The album’s first six tracks are from Platoon 1107, a band that describes itself as “patriotic, American, hardcore rock and roll.” While I might not agree with the rock and roll aspect of their description, the hardcore element is definitely present on all six tracks. The band, led by SMC vet and California resident Jimmy Sisco (a member of Absolved and Of Puritans and Lepers), has more of a punk-tinged style that borders on hardcore at times. All the songs clock in at less than two minutes each, save for the sixth one, “Separatist,” which is easily the best of the six, musically. The production lacks at times, particularly on the two openers, “Twenty Six Counts of Battery” and “For God, For Family, For Country.” While you can usually make out what the vocalist is singing (or yelling, as it were), the drums and cymbals drown out the rest of the musical content, leaving much to be desired. “American Patriot” clocks in at 44 seconds of actual musical content, and despite its quick nature, it’s one of the better of the six tracks. The lyrical content is focused primarily on political themes, including poking fun at some of those particular politicians on “Fools on Parade” and particularly “Separatist.”
Platoon 1107’s part of the EP is quickly over, and we dive into four tracks from The Cants. The songs are of similar length at the beginning to their EP counterparts, but musically, there is a lot more going on for this band. Embracing the hardcore/punk element as well, The Cants focus on more of a jam style than straight, in your face, raw punk. A little alternative and blues comes in on tracks like “A Misplaced Sentiment Brings the Date to an Abrupt End,” while “The Real Predicament for Any Body Snatcher is the Body” reminds you of something that might come from old MxPx demos. Unfortunately, the production value makes The Cants part of the EP suffer, too, but in a different way from Platoon 1107. Bass and guitar drown out the vocalist’s lyrics on all four tracks. The breakdowns on the last couple tracks make for some uniqueness when it comes to the punk scene, and the final track “Particle Man Takes a Look at the Unobservable Universe” finds the band experimenting with some interesting guitar work. It definitely works in their favor, and it’s a nice way to round out the album.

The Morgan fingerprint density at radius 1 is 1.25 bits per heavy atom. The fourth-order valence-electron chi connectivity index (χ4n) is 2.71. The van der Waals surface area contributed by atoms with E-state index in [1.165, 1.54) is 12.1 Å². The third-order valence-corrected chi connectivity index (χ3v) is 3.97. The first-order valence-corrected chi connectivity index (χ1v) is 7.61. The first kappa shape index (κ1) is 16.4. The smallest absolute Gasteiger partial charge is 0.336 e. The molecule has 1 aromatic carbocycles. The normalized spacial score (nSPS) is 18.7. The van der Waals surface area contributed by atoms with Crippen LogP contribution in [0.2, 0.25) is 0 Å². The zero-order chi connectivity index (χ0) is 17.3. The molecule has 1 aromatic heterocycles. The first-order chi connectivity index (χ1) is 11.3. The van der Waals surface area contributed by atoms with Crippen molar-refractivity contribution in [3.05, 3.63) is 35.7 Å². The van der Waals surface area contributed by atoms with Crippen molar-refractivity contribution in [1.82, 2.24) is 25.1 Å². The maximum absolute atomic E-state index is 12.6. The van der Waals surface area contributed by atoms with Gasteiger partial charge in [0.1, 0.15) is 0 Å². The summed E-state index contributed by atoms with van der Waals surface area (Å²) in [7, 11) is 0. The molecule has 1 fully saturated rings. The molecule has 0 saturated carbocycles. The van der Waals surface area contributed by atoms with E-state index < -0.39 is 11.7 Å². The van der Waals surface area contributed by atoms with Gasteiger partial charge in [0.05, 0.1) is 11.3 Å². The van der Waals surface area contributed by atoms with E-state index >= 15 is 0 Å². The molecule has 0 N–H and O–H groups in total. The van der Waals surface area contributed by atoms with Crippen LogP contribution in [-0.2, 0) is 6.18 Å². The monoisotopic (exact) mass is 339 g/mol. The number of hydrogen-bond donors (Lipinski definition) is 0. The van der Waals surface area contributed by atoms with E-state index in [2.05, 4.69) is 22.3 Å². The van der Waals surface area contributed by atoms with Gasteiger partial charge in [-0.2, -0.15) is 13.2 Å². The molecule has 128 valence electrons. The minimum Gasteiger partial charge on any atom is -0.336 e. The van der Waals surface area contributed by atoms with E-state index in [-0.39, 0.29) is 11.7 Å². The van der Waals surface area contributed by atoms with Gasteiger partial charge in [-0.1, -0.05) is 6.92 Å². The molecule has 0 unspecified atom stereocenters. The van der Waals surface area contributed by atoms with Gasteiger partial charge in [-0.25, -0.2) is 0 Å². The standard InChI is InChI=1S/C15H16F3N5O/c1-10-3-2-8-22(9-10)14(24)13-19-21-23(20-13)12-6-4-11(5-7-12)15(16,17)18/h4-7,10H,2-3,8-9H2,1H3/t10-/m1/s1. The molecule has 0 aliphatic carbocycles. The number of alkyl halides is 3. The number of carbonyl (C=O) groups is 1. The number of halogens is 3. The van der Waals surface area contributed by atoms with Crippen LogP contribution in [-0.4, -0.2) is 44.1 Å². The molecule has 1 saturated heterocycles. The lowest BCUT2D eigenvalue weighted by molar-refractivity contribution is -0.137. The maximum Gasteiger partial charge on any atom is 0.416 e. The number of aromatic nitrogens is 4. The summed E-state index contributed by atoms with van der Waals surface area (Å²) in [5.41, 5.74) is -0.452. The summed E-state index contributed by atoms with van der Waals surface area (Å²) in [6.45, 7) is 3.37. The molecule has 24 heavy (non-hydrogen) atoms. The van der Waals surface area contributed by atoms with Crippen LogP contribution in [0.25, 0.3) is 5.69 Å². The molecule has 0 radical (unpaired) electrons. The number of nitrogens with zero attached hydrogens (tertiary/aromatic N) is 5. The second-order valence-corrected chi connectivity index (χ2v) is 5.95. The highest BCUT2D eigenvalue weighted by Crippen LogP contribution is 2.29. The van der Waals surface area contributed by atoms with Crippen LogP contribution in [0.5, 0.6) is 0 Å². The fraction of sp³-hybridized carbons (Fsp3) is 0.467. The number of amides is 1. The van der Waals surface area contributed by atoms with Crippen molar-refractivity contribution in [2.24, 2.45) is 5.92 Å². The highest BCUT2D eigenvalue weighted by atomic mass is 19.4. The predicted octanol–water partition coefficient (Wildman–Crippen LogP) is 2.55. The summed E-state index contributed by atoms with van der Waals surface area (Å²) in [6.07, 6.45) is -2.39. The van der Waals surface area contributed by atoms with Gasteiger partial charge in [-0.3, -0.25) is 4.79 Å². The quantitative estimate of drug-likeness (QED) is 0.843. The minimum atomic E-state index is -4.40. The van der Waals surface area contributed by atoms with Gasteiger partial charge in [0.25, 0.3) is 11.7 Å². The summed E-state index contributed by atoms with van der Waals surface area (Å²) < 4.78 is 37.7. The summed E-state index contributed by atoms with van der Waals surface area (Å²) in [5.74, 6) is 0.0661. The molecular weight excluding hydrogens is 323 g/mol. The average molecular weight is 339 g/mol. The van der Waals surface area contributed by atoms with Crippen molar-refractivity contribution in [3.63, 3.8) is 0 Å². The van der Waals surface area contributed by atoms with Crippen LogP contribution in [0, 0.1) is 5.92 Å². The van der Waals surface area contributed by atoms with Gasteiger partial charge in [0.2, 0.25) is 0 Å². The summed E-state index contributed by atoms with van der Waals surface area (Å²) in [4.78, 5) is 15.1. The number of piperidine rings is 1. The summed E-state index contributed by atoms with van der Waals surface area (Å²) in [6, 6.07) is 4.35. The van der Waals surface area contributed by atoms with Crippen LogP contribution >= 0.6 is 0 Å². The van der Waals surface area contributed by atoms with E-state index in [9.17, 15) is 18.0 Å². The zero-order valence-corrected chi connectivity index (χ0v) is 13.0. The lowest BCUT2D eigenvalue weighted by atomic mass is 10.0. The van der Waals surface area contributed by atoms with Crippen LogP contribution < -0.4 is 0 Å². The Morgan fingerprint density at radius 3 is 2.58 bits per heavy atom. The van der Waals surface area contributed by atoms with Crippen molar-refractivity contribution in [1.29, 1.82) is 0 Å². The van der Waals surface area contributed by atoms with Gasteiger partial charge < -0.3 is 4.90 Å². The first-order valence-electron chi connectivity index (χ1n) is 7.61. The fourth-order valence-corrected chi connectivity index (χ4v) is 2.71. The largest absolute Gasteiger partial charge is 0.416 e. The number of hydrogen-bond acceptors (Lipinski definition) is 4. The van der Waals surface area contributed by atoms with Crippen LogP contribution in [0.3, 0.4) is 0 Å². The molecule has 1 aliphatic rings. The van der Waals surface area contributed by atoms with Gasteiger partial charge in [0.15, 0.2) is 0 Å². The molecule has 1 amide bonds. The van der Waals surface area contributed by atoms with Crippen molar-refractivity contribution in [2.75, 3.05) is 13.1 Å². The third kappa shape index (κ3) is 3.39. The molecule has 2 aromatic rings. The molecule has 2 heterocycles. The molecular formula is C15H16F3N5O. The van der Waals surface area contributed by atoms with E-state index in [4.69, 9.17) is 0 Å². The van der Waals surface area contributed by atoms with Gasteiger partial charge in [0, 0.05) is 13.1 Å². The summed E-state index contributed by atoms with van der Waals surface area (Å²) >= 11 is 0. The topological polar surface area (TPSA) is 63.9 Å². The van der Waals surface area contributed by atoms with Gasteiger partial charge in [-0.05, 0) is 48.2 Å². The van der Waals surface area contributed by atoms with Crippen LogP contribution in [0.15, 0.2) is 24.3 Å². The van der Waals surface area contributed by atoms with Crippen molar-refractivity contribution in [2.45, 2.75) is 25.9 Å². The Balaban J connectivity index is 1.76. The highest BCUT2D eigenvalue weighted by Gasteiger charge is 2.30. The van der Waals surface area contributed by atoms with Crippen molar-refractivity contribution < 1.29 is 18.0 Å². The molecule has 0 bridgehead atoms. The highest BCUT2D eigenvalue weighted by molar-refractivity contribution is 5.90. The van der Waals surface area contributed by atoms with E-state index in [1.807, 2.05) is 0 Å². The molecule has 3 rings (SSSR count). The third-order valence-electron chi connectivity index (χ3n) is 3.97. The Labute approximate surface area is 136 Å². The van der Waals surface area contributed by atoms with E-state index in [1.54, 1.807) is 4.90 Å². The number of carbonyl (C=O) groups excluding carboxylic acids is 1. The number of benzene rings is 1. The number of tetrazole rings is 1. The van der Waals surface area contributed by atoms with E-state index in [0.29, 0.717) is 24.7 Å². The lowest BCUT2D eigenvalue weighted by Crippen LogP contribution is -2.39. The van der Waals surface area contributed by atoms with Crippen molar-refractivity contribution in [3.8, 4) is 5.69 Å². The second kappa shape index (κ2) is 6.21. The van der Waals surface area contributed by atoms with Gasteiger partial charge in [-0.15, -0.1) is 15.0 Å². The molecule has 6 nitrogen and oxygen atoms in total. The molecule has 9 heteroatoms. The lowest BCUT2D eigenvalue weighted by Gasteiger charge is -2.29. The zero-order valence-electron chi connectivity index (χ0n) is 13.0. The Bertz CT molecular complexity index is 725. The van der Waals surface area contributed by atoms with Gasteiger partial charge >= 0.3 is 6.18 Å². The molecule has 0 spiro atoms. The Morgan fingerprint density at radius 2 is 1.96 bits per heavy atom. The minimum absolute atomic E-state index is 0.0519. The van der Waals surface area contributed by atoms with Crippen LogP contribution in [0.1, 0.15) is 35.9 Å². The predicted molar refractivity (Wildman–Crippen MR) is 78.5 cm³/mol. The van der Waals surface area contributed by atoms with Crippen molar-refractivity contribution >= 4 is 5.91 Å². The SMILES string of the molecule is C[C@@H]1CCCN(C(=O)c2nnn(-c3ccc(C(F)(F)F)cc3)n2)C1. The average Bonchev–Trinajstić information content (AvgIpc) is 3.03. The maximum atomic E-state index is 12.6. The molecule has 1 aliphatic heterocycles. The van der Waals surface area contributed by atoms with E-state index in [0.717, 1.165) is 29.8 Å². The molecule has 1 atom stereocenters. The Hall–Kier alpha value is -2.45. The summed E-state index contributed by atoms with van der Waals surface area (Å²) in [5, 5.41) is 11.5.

If it weren’t for the rough production on both sides of the EP, this could be so much better than it is. The Cants are a band that could definitely go somewhere past this EP, especially if they keep pushing the elements of punk and hardcore. I wouldn’t say the same thing about Platoon 1107, despite some glimmering moments throughout their six tracks. The EP as a whole is weak, but The Cants’ tracks make it worth a listen, and earn it an extra star.